By the Late Middle Ages, Great Britain was separated into the Kingdoms of England and Scotland. Power in Ireland fluxed between Gaelic kingdoms, Hiberno-Norman lords and the English-dominated Lordship of Ireland. A similar situation existed in the Principality of Wales, which was slowly being annexed into the Kingdom of England by a series of laws. During the course of the 15th century, the Crown of England would assert a claim to the Crown of France, thereby also releasing the King of England as from being vassal of the King of France. In 1534, King Henry VIII, at first having been a strong defender of Roman Catholicism in the face of the Reformation, separated from the Roman Church after failing to secure a divorce from the Pope. His response was to place the King of England as "the only Supreme Head in Earth of the Church of England", thereby removing the authority of the Pope from the affairs of the English Church. Ireland, which had been held by the King of England as Lord of Ireland, but which strictly speaking had been a feudal possession of the Pope since the Norman invasion was declared a separate kingdom in personal union with England.
Scotland, meanwhile had remained an independent Kingdom. In 1603, that changed when the King of Scotland inherited the Crown of England, and consequently the Crown of Ireland also. The subsequent 17th century was one of political upheaval, religious division and war. English colonialism in Ireland of the 16th century was extended by large-scale Scottish and English colonies in Ulster. Religious division heightened and the king in England came into conflict with parliament over his tolerance towards Catholicism. The resulting English Civil War or War of the Three Kingdoms led to a revolutionary republic in England. Ireland, largely Catholic was mainly loyal to the king. Following defeat to the parliaments army, large scale land distributions from loyalist Irish nobility to English commoners in the service of the parliamentary army created a new Ascendancy class which obliterated the remnants of Old English (Hiberno-Norman) and Gaelic Irish nobility in Ireland. The new ruling class was Protestant and English, whilst the populace was largely Catholic and Irish. This theme would influence Irish politics for centuries to come. When the monarchy was restored in England, the king found it politically impossible to restore the lands of former land-owners in Ireland. The "Glorious Revolution" of 1688 repeated similar themes: a Catholic king pushing for religious tolerance in opposition to a Protestant parliament in England. The king's army was defeated at the Battle of the Boyne and at the militarily crucial Battle of Aughrim in Ireland. Resistance held out, eventually forcing the guarantee of religious tolerance in the Treaty of Limerick. However, the terms were never honoured and a new monarchy was installed.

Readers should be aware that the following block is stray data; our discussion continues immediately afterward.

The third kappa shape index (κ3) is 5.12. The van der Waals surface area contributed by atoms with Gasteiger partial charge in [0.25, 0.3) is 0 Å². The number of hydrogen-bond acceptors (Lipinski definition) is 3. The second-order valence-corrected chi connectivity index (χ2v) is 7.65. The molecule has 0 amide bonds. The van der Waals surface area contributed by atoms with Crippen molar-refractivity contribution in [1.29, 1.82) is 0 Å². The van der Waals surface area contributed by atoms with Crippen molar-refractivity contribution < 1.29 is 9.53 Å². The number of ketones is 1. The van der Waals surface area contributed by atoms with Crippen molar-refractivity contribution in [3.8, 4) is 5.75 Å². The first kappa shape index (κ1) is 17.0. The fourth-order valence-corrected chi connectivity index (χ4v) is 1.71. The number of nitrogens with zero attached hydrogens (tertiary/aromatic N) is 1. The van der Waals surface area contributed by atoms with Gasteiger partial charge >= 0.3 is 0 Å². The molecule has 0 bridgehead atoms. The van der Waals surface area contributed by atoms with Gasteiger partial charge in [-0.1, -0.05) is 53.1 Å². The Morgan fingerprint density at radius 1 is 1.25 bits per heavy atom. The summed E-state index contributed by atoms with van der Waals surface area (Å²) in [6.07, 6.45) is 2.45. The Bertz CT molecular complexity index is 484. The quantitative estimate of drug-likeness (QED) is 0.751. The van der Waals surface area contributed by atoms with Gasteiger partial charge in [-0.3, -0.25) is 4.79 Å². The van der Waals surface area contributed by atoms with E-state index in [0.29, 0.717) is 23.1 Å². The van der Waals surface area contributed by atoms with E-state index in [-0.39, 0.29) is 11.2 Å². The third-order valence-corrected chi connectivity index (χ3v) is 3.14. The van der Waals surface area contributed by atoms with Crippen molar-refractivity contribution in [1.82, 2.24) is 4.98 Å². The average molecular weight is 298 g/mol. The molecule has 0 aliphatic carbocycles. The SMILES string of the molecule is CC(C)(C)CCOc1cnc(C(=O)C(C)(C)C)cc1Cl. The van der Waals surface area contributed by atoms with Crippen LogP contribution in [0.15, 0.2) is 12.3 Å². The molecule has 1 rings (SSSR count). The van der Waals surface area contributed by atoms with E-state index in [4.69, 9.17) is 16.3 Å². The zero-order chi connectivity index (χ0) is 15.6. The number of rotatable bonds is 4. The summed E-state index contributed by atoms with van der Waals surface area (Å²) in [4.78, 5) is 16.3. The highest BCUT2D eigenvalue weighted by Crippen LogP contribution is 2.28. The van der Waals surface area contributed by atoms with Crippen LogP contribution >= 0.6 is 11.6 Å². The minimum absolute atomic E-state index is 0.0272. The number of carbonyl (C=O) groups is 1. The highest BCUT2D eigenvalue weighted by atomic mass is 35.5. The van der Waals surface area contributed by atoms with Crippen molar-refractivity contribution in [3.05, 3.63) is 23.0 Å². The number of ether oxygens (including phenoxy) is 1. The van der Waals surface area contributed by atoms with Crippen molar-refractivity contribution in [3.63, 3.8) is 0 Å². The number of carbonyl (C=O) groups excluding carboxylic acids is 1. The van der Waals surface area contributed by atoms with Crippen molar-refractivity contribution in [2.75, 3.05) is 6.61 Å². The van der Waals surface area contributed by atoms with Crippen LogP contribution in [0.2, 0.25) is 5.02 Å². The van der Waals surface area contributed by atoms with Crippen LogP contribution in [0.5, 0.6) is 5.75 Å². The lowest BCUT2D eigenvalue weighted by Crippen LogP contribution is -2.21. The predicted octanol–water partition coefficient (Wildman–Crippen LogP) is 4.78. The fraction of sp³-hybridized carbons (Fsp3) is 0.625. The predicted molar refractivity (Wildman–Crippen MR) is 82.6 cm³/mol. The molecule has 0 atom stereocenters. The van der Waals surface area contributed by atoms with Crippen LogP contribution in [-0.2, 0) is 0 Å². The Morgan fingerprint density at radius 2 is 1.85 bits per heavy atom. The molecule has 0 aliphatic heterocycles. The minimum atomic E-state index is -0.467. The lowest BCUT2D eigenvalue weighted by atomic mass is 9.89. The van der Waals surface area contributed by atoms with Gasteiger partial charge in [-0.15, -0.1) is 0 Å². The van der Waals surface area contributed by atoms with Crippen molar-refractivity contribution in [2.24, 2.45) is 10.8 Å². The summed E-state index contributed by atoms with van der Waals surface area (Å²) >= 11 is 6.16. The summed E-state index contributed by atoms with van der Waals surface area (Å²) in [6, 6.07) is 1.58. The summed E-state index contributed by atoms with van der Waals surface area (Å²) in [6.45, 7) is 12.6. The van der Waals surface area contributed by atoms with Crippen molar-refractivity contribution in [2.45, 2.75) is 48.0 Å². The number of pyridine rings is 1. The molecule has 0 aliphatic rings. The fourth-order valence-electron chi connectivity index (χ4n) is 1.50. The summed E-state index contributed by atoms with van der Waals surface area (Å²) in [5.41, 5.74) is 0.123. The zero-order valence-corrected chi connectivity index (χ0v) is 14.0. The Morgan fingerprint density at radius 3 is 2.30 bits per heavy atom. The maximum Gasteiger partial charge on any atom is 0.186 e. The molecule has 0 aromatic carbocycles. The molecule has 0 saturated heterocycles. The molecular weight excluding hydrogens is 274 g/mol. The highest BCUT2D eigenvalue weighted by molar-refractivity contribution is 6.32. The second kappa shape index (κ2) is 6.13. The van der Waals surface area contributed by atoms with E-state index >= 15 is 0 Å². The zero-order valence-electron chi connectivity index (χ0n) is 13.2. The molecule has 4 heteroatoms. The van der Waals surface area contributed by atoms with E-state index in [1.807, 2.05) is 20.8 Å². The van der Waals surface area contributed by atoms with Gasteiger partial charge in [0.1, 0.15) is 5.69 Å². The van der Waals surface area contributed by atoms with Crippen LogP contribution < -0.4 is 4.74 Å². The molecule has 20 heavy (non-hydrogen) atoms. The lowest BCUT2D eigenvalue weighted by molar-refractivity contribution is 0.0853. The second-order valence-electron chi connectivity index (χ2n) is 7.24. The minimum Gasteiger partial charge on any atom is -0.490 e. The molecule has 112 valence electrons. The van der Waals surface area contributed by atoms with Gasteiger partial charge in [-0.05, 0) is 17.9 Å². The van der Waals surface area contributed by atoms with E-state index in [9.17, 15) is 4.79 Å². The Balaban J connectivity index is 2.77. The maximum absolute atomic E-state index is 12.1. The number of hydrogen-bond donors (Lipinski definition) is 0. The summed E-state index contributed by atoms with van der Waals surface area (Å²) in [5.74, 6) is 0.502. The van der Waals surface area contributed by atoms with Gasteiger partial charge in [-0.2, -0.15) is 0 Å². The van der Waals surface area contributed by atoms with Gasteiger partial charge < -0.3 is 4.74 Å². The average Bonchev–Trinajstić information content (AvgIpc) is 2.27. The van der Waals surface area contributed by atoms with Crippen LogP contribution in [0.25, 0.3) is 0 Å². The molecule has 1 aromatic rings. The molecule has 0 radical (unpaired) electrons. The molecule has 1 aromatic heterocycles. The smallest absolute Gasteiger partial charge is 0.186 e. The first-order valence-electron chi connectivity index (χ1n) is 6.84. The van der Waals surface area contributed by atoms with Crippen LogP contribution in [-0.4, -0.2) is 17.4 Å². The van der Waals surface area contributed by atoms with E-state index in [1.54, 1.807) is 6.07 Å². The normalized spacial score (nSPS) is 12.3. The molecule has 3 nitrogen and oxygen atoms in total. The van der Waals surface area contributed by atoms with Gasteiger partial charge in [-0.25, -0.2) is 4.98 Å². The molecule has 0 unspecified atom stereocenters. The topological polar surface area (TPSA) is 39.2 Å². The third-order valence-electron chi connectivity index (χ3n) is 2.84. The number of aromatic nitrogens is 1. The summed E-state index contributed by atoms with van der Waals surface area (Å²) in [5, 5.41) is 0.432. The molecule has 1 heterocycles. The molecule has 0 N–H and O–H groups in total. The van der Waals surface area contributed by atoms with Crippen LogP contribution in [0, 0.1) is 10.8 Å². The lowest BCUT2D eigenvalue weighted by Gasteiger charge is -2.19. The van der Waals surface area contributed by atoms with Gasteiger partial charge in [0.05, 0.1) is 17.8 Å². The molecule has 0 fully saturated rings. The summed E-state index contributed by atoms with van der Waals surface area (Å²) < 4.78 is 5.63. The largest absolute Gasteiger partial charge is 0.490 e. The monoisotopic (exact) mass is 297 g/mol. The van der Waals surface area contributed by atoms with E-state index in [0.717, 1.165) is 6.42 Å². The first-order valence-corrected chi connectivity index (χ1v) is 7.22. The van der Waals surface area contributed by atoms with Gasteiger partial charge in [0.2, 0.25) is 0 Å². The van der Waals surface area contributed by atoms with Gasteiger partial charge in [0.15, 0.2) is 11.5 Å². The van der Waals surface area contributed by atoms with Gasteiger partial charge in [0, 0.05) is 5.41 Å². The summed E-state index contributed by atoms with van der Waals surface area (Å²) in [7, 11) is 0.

The Kingdoms of England and Scotland were unified in 1707 creating the Kingdom of Great Britain. Following an attempted republican revolution in Ireland in 1798, the Kingdoms of Ireland and Great Britain were unified in 1801, creating the United Kingdom. The Isle of Man and the Channel Islands remaining outside of the United Kingdom but with their ultimate good governance being the responsibility of the British Crown (effectively the British government). Although, the colonies of North America that would become the United States of America were lost by the start of the 19th century, the British Empire expanded rapidly elsewhere. A century later it would cover one third of the globe. Poverty in the United Kingdom remained desperate however and industrialisation in England led to terrible condition for the working class. Mass migrations following the Irish Famine and Highland Clearances resulted in the distribution of the islands' population and culture throughout the world and a rapid de-population of Ireland in the second half of the 19th century. Most of Ireland seceded from the United Kingdom after the Irish War of Independence and the subsequent Anglo-Irish Treaty (1919–1922), with the six counties that formed Northern Ireland remaining as an autonomous region of the UK.